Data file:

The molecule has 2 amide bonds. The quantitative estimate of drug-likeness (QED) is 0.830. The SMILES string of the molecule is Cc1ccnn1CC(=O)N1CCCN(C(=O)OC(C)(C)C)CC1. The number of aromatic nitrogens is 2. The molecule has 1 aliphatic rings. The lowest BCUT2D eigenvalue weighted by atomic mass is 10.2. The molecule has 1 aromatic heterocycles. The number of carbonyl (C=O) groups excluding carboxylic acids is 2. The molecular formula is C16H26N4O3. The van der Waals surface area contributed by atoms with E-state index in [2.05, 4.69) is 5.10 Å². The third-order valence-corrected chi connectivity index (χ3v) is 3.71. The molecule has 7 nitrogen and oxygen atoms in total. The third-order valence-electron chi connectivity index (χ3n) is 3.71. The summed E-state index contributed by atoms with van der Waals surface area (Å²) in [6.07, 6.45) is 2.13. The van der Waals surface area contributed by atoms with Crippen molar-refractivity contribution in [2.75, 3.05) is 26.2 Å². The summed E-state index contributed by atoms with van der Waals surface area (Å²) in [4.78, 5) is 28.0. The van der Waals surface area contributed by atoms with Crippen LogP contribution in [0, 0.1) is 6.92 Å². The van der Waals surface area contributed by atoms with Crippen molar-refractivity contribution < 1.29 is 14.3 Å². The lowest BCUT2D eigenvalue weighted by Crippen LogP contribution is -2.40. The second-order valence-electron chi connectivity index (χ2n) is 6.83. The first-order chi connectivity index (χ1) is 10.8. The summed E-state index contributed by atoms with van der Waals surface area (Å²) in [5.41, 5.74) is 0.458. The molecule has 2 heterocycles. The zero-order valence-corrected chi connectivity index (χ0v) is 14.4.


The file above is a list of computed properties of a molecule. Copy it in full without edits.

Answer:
The molecule has 2 amide bonds. The quantitative estimate of drug-likeness (QED) is 0.830. The SMILES string of the molecule is Cc1ccnn1CC(=O)N1CCCN(C(=O)OC(C)(C)C)CC1. The number of aromatic nitrogens is 2. The molecule has 1 aliphatic rings. The lowest BCUT2D eigenvalue weighted by atomic mass is 10.2. The molecule has 1 aromatic heterocycles. The number of carbonyl (C=O) groups excluding carboxylic acids is 2. The molecular formula is C16H26N4O3. The van der Waals surface area contributed by atoms with E-state index in [2.05, 4.69) is 5.10 Å². The third-order valence-corrected chi connectivity index (χ3v) is 3.71. The molecule has 7 nitrogen and oxygen atoms in total. The third-order valence-electron chi connectivity index (χ3n) is 3.71. The summed E-state index contributed by atoms with van der Waals surface area (Å²) in [6.07, 6.45) is 2.13. The van der Waals surface area contributed by atoms with Crippen molar-refractivity contribution in [2.75, 3.05) is 26.2 Å². The summed E-state index contributed by atoms with van der Waals surface area (Å²) in [4.78, 5) is 28.0. The van der Waals surface area contributed by atoms with Crippen LogP contribution in [0, 0.1) is 6.92 Å². The van der Waals surface area contributed by atoms with Crippen molar-refractivity contribution < 1.29 is 14.3 Å². The lowest BCUT2D eigenvalue weighted by Crippen LogP contribution is -2.40. The second-order valence-electron chi connectivity index (χ2n) is 6.83. The first-order chi connectivity index (χ1) is 10.8. The summed E-state index contributed by atoms with van der Waals surface area (Å²) in [5.41, 5.74) is 0.458. The molecule has 2 heterocycles. The zero-order valence-corrected chi connectivity index (χ0v) is 14.4.